Prior to April 20, 2010, the majority of Tibet overland tours were conducted in four-wheel drive vehicles with four passengers to a car plus a guide. Now that paving the Friendship Highway (the road from Nepal to Lhasa) is complete, the Chinese government is trying to shovel in as many tourists as they can and have since implemented buses as the sole means of transportation.
Traveling by bus was a huge drawback for us because it meant we’d be herded around like cattle with more than 30 other tourists. We didn’t have another option so a bus it was.
The buses, to my surprise, were brand-spanking new and nice. They were clean, well-kept and even had air conditioning. They were a bit tight, however. Leg-room was scarce and room for the luggage limited. This meant scrambling each morning to get a good spot on the bus for you and your bags was commonplace.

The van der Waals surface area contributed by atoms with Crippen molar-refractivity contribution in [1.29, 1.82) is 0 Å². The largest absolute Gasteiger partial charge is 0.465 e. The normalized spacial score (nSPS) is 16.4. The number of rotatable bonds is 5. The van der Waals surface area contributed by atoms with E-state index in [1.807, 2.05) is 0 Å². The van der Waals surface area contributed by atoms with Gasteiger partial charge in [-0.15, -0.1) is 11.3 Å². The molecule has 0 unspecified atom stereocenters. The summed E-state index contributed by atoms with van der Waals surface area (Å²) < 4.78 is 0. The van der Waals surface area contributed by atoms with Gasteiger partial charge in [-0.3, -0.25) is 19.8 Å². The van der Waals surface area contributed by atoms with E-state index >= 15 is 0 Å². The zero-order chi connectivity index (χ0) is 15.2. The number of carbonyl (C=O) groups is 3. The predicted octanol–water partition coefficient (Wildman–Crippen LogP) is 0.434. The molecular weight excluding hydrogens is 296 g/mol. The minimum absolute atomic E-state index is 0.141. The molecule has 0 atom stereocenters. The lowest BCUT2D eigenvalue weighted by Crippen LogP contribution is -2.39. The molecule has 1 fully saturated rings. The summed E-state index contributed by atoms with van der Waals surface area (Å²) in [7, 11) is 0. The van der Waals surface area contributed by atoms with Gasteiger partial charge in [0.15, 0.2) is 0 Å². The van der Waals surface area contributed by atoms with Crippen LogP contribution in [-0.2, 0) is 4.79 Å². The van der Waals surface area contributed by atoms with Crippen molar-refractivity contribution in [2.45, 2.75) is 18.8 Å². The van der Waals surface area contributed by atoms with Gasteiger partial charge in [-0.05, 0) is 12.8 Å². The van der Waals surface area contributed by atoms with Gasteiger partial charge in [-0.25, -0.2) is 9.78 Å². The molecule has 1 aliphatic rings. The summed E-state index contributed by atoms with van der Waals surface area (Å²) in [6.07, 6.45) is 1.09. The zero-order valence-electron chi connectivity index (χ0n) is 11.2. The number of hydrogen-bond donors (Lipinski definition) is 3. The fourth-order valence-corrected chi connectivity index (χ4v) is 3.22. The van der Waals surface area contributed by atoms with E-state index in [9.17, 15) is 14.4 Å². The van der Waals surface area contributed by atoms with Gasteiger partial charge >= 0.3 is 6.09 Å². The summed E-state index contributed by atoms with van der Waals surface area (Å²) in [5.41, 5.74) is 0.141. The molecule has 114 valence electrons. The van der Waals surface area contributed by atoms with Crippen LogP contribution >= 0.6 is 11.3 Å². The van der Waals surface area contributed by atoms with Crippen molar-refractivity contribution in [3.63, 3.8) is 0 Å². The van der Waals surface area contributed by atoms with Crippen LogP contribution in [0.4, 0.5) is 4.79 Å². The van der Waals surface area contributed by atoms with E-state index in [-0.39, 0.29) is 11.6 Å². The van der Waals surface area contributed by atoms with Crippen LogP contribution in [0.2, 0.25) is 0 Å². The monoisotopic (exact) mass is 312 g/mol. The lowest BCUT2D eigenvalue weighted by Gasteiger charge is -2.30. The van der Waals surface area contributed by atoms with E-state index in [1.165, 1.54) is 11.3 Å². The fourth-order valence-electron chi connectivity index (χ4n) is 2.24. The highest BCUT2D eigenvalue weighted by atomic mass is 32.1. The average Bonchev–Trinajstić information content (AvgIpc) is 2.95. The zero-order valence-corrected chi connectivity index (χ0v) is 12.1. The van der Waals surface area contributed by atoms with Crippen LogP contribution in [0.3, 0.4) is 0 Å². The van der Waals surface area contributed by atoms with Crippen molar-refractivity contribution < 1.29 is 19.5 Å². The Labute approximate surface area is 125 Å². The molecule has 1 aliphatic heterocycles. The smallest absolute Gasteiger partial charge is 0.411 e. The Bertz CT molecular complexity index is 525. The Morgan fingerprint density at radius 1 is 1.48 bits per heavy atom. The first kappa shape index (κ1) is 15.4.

Expect lots of driving. For the first three days you are on the road for up to eight hours. The scenery is magnificent, which helps the time go by fast, but be prepared to see it from the window of a bus.
If you’re willing to fork over big money for a private tour, you will travel in a four-wheel drive vehicle. See cost breakdown for more details.